It’s unthinkable to suggest that Beyoncé might be cashing in on the rising tide of social consciousness, and yet as political activism spreads like wildfire should we wonder if every artist is genuine?
It isn’t just the Black Lives Matter movement; Against Me!’s Laura Jane Grace was just one voice speaking out for trans rights as the notorious ‘Bathroom Bill’ sparked a much bigger conversation. Neil Young took up the cause of the Dakota Access Pipeline protesters on Peace Trail, honouring the claims of an indigenous people.
And it isn’t just in America that social activism has come to the fore; A.B. Original moved to open up the conversation around racism in Australia in their brutally honest debut album Reclaim Australia.
Political activism has not become solely the realm of hip-hop and rap either; Sydney’s Dispossessed brought the complaint of indigenous cultures to the metal scene.
Let me make it clear that I’m not looking to cast doubt on the sincerity of any of these artists, more to illustrate how much more aware we are of music’s political voice. Whether artists like this have always existed in these staggering numbers is a different question. The difference is how many people are listening now.
The protest song is no longer the realm of beardy hippies, and we no longer look to anthems in the way that We Shall Overcome soundtracked the Civil Rights Movement. Activism is becoming ingrained in an artist’s story, and in their personalities. Even Madonna’s appearance at the Women’s March earlier this year saw the icon return to a confronting persona, which had given way to kabbalah and cosmetics in recent years.
It would be so easy to say that that bandwagon is getting more crowded by the day. It isn’t just Macklemore who is seeing publicity and profit off the back of the attention that activism is receiving.
And this is the catch 22; a cause needs advocates, but who is a more effective champion? The image of the earnest, penniless troubadour may sound like the ideal activist, driven purely by the cause and receiving no reward. But in the real world, that means no one is listening. As soon there is an audience to listen to your music, or turn up to shows, you are looking at some form of profit.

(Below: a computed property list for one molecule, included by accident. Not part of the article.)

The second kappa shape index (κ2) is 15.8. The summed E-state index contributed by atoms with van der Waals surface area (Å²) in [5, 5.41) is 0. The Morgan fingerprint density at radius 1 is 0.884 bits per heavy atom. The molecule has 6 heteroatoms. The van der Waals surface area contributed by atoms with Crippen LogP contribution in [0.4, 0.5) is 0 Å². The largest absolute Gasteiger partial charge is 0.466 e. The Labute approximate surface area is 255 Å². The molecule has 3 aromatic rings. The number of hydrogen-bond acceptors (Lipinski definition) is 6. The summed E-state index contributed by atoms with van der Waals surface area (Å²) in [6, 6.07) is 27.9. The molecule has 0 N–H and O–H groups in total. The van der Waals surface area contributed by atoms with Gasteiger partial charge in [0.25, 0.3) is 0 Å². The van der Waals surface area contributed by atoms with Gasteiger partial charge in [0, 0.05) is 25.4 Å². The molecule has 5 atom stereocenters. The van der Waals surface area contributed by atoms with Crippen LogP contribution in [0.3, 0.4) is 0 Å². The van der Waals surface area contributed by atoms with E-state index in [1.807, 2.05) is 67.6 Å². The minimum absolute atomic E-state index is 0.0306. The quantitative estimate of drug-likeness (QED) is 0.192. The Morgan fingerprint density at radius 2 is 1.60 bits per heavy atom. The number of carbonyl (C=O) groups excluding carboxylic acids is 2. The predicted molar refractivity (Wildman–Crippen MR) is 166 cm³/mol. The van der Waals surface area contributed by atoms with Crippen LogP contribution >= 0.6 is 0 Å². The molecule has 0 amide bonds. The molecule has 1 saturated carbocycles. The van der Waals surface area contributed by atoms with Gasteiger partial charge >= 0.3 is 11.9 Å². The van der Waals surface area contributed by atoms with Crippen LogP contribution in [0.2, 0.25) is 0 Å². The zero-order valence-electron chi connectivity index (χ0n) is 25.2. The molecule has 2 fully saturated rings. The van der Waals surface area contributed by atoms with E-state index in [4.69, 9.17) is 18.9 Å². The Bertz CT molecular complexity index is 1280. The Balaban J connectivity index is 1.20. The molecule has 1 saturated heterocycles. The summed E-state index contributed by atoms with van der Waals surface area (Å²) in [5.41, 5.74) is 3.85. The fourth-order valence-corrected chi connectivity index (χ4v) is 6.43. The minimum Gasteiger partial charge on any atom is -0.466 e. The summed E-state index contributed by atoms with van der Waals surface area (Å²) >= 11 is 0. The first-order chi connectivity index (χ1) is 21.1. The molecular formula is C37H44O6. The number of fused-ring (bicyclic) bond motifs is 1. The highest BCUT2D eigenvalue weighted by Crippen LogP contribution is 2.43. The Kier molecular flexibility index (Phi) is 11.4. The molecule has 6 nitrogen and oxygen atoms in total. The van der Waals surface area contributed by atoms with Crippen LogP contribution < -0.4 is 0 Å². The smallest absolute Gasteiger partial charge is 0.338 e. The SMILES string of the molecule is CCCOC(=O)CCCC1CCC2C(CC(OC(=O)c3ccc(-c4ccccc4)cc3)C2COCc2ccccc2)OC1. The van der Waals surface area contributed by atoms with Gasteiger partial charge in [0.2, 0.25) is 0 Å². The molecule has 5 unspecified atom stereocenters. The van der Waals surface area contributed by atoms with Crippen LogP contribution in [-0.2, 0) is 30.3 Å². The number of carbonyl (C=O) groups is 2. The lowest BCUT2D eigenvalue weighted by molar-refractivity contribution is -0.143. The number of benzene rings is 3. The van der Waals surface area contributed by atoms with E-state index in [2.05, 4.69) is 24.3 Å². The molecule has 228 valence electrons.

A global superstar like Beyoncé will cash in on publicity or sales, whether she likes it or not. Ticket sales for her Formation world tour alone brought in over US$250 million. And even if she was to donate all of that money, the media coverage would be better than money could buy. But, at the same time, over 2 million people bought tickets to that tour. How many more people listened to her songs at home, or on the radio, read the articles and reviews? How many people does her message reach, and how many will take that on board?
Activism and advocacy may be trending, but equally, our world is at a tipping point. We are facing down urgent issues of race, gender, conflict, leadership and the environment. We need advocates more than ever, and if we start to question the sincerity of music as a part of that, then we are potentially devaluing one of the most effective voices.
Yes activism sells, but that doesn’t mean that every activist is only looking for a pay check. And it’s worth considering that activism only sells because it’s what we want. Music is opening up that conversation, and it’s up to us whether or not we choose to believe that every person reached is worth more than the price of a concert ticket.